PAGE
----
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[Access Contemporary Music] Science, Music and Cocktails this Monday

- Integrating musical creativity into everyday life
Tickets are nearly half sold for this concert!  People really love science.  Or is it the cocktails from the Drifter?  We don’t know but we hope you’ll join us for Specific Gravity on Monday night!
From deep in the earth to the furthest reaches of outer space, Specific Gravity features music inspired by our physical universe.
The event will pair informal conversation with Ashley Hamer, host of the popular podcast Curiosity Daily, with performances of music inspired by the formation of gemstones, the life cycle of stars, astronomical phenomena and our perception of the horizon.
Specialty cocktails created by the Drifter and inspired by the theme will be available at the adjoining Carbon Arc bar.


Monday, February 10, 7:30 PM
Davis Theater
4614 N. Lincoln Ave.
$20/$12 for students




Q and A with Ashley Hamer

Q: Tell us a little about yourself.

A: I’m the managing editor of Curiosity, where we publish science and tech stories and explainers in a fun, approachable way. I also co-host the daily podcast. I’ve only been writing about science full time for a couple of years, so I’m doing everything I can to hone my skills and learn as much as possible right now.

Q: How did you get interested in science writing?

A: I took a strange path here, though I get the feeling I’m not alone in that! I started getting intensely interested in science when I was in music school, when I obsessively consumed as many books and podcasts about science as I could. After I got my master’s in jazz saxophone and set out to be a musician, I started blogging about the intersection of music and science, then landed a staff writing job, and then found Curiosity. Now it’s my job to find and explain the coolest concepts in science in a way that will make even non-science fans fascinated. I love science writing because I feel like I’m an ambassador between scientists and the general public — and we need those ambassadors more and more every day.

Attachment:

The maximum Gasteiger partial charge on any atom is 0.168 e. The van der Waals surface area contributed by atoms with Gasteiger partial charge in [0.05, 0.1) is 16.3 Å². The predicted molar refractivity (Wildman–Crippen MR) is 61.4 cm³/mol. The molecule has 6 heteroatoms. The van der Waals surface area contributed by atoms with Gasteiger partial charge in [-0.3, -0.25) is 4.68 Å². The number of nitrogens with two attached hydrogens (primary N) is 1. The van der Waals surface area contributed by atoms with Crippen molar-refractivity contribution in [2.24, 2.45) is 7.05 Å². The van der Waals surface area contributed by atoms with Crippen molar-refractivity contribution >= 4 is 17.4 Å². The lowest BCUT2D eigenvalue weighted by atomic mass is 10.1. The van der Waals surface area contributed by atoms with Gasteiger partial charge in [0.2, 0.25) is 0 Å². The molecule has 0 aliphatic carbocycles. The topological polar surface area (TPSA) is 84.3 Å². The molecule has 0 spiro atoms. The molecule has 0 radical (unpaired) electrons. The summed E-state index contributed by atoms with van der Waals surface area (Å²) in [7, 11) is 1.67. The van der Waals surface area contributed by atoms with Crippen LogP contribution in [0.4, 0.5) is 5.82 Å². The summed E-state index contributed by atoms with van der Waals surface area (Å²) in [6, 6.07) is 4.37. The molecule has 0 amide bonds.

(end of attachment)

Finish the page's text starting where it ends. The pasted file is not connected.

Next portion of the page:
Q: What do you love most about your job?

A: I love the fact that it allows me to learn something new every single day. I can take a deep dive into the things that interest me and more fully understand the things that I don’t quite get. Along the way, I inevitably find something that makes the hair on the back of my neck stand up and expands my understanding of our place in the universe.

Q: What’s your favorite social media account that you follow?

A: As a Chicagoan, I don’t think I can answer this question with anything other than @SUEtheTrex! (For those of you who don’t know, @SUEtheTrex is managed by The Field Museum in Chicago and is written from the perspective of SUE, the nickname of the largest and most complete Tyrannosaurus rex skeleton ever found.) Museum Twitter in general has been killing it at the social media game lately.

Q: If you could write about any scientific topic (past, present, or future) what would it be and why?

A: I’m a diehard generalist who writes about everything from fitness to physics, but my favorite thing to write is explainers on the everyday phenomena we take for granted: why shoelaces come untied, why your cat can’t see a treat in front of its face, why adding cream to your coffee immediately is the best way to keep it hot. That’s the stuff that touches people in their everyday lives, and it’s what gets me most excited.